City Attorney Louis Ciccarello had urged Coffey last week to delay discussions of eminent domain before the city's legal battle is resolved over taking the Maritime Motors, a South Norwalk Chevrolet dealership, for an office development.
The state Supreme Court was scheduled to hear arguments Tuesday on the Norwalk case. For more than two years, the car dealership has fought the forced sale of its showroom and storage yard.
"Any hearings or discussions by your committee on the subject of eminent domain may very well undermine or prejudice our position before the court," Ciccarello wrote Coffey. "I urge you to simply postpone discussion ... until the Supreme Court has acted."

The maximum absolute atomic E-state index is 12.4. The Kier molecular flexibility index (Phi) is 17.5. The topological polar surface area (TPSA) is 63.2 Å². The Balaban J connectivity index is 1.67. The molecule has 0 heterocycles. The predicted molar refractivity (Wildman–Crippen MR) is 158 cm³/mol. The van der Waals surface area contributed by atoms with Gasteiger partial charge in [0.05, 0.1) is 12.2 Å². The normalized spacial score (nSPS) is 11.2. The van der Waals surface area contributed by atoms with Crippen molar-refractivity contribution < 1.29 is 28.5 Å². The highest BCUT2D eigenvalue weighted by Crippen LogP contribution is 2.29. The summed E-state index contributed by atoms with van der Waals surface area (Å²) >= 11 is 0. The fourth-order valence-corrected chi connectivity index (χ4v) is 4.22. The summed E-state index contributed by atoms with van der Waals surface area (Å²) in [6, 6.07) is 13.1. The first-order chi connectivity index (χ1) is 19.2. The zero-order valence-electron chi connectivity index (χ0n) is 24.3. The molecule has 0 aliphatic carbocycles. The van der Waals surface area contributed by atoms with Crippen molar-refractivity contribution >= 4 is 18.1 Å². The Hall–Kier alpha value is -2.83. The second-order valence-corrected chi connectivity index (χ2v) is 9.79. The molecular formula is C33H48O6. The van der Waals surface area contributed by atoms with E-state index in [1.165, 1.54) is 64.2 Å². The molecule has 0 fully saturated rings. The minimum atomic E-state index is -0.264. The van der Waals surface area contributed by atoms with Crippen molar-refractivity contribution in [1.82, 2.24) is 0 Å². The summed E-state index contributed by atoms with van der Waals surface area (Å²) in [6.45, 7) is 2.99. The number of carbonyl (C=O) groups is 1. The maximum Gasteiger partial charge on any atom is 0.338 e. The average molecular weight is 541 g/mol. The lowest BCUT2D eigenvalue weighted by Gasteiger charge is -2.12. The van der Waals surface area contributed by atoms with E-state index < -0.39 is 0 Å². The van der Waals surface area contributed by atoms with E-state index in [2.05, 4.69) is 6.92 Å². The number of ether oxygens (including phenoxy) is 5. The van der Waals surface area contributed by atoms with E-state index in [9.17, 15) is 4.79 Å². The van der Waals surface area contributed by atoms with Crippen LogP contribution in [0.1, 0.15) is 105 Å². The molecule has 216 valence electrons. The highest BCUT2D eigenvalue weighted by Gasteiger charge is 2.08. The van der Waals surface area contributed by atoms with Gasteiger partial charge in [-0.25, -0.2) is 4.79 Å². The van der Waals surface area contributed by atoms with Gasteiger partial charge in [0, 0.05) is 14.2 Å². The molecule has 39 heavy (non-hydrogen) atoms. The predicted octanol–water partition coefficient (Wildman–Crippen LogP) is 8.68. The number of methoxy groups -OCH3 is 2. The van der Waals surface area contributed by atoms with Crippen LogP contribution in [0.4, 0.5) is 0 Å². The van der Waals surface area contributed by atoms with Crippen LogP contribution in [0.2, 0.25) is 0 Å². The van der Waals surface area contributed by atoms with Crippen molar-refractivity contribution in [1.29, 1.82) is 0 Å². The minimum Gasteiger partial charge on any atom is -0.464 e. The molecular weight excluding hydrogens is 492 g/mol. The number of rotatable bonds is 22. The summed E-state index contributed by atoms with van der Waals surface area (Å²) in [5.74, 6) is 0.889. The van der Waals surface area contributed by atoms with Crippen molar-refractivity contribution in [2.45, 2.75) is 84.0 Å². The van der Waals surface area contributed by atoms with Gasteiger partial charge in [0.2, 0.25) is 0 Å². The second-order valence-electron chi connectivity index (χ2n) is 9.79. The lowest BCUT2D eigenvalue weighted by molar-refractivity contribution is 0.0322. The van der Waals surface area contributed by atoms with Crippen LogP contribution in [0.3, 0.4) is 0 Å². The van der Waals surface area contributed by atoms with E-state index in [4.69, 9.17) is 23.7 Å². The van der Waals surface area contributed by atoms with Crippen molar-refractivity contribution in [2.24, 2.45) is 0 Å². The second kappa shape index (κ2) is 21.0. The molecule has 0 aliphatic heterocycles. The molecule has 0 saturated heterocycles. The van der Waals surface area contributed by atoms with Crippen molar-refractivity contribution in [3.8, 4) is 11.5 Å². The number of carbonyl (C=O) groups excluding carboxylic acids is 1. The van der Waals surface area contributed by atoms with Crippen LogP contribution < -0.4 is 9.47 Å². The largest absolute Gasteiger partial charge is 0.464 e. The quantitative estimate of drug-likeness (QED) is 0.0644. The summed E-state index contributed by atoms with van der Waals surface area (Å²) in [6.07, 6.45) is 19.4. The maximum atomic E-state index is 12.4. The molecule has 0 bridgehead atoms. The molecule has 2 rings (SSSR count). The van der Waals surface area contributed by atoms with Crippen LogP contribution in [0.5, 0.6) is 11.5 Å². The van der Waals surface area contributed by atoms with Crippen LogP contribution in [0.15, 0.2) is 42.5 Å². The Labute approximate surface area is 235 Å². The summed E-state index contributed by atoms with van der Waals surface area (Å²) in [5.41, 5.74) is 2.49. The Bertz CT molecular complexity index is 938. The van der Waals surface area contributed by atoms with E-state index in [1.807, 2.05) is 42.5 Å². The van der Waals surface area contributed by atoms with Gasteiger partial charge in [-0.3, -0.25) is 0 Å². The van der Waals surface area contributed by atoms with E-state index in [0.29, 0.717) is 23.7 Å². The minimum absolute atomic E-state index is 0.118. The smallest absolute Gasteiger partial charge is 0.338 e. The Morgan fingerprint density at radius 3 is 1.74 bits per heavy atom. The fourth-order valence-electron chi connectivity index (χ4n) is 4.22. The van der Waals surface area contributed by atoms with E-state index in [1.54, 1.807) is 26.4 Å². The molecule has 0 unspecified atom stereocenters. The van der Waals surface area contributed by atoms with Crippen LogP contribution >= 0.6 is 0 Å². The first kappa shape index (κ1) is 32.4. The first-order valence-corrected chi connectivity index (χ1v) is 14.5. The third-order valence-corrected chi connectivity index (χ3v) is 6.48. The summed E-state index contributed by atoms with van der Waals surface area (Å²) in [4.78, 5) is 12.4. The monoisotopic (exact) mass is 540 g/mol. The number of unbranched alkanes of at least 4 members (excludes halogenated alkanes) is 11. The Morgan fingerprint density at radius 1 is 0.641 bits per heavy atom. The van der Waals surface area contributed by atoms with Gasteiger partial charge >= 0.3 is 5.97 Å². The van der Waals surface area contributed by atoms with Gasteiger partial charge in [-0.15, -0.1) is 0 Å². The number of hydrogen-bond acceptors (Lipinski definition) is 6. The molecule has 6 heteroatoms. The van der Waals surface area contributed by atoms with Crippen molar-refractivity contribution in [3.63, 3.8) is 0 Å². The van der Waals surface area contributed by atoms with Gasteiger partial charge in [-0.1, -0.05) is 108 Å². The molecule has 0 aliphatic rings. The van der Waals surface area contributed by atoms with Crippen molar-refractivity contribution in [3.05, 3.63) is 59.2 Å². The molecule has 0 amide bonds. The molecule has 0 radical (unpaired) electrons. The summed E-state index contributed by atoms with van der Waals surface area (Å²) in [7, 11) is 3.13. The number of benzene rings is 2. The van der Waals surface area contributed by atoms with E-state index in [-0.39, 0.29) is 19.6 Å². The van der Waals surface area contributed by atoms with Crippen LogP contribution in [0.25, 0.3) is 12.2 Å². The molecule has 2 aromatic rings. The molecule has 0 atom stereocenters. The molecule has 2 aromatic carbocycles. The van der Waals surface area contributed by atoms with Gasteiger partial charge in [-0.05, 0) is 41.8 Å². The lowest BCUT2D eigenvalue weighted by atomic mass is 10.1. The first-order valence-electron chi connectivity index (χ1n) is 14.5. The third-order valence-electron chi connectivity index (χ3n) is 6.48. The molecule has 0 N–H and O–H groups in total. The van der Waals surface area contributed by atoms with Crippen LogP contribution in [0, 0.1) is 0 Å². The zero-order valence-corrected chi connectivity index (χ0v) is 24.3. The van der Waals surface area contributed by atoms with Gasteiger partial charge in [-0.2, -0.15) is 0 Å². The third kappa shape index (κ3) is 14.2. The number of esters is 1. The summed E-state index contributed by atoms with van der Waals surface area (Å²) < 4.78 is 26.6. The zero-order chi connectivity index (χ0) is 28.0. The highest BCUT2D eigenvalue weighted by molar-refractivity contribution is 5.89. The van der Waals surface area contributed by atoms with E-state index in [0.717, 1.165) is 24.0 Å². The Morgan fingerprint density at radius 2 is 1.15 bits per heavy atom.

Coffey said he had not received Ciccarello's correspondence and did not believe any eminent domain discussion would impact the Maritime Motors case.
If adopted by his committee and the full Democrat-majority council, the proposed ordinance would go into effect 15 days after publication in local newspapers.
Coffey began urging the Ordinance Committee to discuss eminent domain after the June decision by the U.S. Supreme Court. In a 5-4 vote, the high court ruled that New London could take homes in Fort Trumbull to make way for a hotel and office space. But the justices added that states were free to ban the taking of property for economic development projects.
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